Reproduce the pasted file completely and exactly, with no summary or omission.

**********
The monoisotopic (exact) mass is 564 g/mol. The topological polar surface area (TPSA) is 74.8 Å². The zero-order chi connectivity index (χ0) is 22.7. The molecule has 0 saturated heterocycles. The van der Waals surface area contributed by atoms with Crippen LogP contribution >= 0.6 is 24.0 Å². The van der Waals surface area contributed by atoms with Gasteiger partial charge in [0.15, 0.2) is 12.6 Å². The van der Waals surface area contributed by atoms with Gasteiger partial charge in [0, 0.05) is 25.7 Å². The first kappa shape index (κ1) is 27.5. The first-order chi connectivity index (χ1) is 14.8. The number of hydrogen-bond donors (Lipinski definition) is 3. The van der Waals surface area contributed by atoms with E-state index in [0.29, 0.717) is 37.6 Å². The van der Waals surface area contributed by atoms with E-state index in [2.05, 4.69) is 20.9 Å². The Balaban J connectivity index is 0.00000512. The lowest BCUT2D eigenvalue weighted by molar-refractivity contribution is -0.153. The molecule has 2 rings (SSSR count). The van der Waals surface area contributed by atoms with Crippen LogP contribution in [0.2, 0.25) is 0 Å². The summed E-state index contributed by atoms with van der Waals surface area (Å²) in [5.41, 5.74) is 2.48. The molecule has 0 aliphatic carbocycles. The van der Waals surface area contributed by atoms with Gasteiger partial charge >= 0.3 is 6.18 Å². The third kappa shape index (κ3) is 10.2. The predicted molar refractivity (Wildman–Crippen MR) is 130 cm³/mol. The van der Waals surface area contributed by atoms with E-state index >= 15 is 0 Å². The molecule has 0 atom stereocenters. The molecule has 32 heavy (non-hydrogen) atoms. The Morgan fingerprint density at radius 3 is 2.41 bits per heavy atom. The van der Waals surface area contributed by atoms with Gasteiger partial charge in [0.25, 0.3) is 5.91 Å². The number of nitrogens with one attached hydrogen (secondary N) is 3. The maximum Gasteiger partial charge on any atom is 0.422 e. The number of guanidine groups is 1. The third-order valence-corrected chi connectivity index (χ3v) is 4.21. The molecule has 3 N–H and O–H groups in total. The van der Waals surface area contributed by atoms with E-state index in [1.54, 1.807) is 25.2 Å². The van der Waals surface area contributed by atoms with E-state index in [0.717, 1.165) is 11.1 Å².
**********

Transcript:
The monoisotopic (exact) mass is 564 g/mol. The topological polar surface area (TPSA) is 74.8 Å². The zero-order chi connectivity index (χ0) is 22.7. The molecule has 0 saturated heterocycles. The van der Waals surface area contributed by atoms with Crippen LogP contribution >= 0.6 is 24.0 Å². The van der Waals surface area contributed by atoms with Gasteiger partial charge in [0.15, 0.2) is 12.6 Å². The van der Waals surface area contributed by atoms with Gasteiger partial charge in [0, 0.05) is 25.7 Å². The first kappa shape index (κ1) is 27.5. The first-order chi connectivity index (χ1) is 14.8. The number of hydrogen-bond donors (Lipinski definition) is 3. The van der Waals surface area contributed by atoms with E-state index in [0.29, 0.717) is 37.6 Å². The van der Waals surface area contributed by atoms with E-state index in [2.05, 4.69) is 20.9 Å². The Balaban J connectivity index is 0.00000512. The lowest BCUT2D eigenvalue weighted by molar-refractivity contribution is -0.153. The molecule has 2 rings (SSSR count). The van der Waals surface area contributed by atoms with Crippen LogP contribution in [0.2, 0.25) is 0 Å². The summed E-state index contributed by atoms with van der Waals surface area (Å²) in [5.41, 5.74) is 2.48. The molecule has 0 aliphatic carbocycles. The van der Waals surface area contributed by atoms with Gasteiger partial charge >= 0.3 is 6.18 Å². The third kappa shape index (κ3) is 10.2. The predicted molar refractivity (Wildman–Crippen MR) is 130 cm³/mol. The van der Waals surface area contributed by atoms with E-state index >= 15 is 0 Å². The molecule has 0 atom stereocenters. The molecule has 32 heavy (non-hydrogen) atoms. The Morgan fingerprint density at radius 3 is 2.41 bits per heavy atom. The van der Waals surface area contributed by atoms with Gasteiger partial charge in [0.25, 0.3) is 5.91 Å². The number of nitrogens with one attached hydrogen (secondary N) is 3. The maximum Gasteiger partial charge on any atom is 0.422 e. The number of guanidine groups is 1. The third-order valence-corrected chi connectivity index (χ3v) is 4.21. The molecule has 3 N–H and O–H groups in total. The van der Waals surface area contributed by atoms with E-state index in [1.54, 1.807) is 25.2 Å². The van der Waals surface area contributed by atoms with E-state index in [0.717, 1.165) is 11.1 Å².